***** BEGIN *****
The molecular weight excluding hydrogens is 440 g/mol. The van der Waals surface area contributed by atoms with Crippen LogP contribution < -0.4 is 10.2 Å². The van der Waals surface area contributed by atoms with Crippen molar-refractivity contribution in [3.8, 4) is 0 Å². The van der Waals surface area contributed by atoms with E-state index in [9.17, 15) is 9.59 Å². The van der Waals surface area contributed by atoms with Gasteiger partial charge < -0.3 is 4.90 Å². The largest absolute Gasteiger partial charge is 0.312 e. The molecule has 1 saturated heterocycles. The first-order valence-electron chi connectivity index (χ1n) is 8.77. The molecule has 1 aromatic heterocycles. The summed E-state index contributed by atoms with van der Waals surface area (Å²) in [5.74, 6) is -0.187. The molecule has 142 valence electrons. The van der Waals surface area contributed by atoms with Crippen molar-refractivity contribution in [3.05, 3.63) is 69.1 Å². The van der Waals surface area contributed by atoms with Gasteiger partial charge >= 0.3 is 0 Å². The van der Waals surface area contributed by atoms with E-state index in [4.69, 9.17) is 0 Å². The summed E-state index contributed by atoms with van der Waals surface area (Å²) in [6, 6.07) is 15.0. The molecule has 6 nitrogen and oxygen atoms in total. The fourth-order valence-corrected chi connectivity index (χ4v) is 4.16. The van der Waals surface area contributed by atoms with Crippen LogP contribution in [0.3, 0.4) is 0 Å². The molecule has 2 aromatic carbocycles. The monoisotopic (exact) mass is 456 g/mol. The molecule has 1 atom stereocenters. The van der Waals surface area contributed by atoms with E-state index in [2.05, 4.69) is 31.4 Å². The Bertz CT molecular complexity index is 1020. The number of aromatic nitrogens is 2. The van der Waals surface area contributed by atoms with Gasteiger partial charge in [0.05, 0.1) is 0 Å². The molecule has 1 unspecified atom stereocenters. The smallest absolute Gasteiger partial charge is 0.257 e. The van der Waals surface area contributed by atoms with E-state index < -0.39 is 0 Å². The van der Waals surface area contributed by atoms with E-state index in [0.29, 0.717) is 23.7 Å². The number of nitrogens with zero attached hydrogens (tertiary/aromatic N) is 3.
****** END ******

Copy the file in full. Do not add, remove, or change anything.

The molecular weight excluding hydrogens is 440 g/mol. The van der Waals surface area contributed by atoms with Crippen LogP contribution < -0.4 is 10.2 Å². The van der Waals surface area contributed by atoms with Crippen molar-refractivity contribution in [3.8, 4) is 0 Å². The van der Waals surface area contributed by atoms with E-state index in [9.17, 15) is 9.59 Å². The van der Waals surface area contributed by atoms with Gasteiger partial charge < -0.3 is 4.90 Å². The largest absolute Gasteiger partial charge is 0.312 e. The molecule has 1 saturated heterocycles. The first-order valence-electron chi connectivity index (χ1n) is 8.77. The molecule has 1 aromatic heterocycles. The summed E-state index contributed by atoms with van der Waals surface area (Å²) in [5.74, 6) is -0.187. The molecule has 142 valence electrons. The van der Waals surface area contributed by atoms with Crippen molar-refractivity contribution in [3.05, 3.63) is 69.1 Å². The van der Waals surface area contributed by atoms with Gasteiger partial charge >= 0.3 is 0 Å². The van der Waals surface area contributed by atoms with E-state index in [4.69, 9.17) is 0 Å². The summed E-state index contributed by atoms with van der Waals surface area (Å²) in [6, 6.07) is 15.0. The molecule has 6 nitrogen and oxygen atoms in total. The fourth-order valence-corrected chi connectivity index (χ4v) is 4.16. The van der Waals surface area contributed by atoms with Crippen LogP contribution in [0.3, 0.4) is 0 Å². The molecule has 2 aromatic carbocycles. The monoisotopic (exact) mass is 456 g/mol. The molecule has 1 atom stereocenters. The van der Waals surface area contributed by atoms with E-state index in [2.05, 4.69) is 31.4 Å². The Bertz CT molecular complexity index is 1020. The number of aromatic nitrogens is 2. The van der Waals surface area contributed by atoms with Gasteiger partial charge in [0.05, 0.1) is 0 Å². The molecule has 1 unspecified atom stereocenters. The smallest absolute Gasteiger partial charge is 0.257 e. The van der Waals surface area contributed by atoms with E-state index < -0.39 is 0 Å². The van der Waals surface area contributed by atoms with E-state index in [0.29, 0.717) is 23.7 Å². The number of nitrogens with zero attached hydrogens (tertiary/aromatic N) is 3.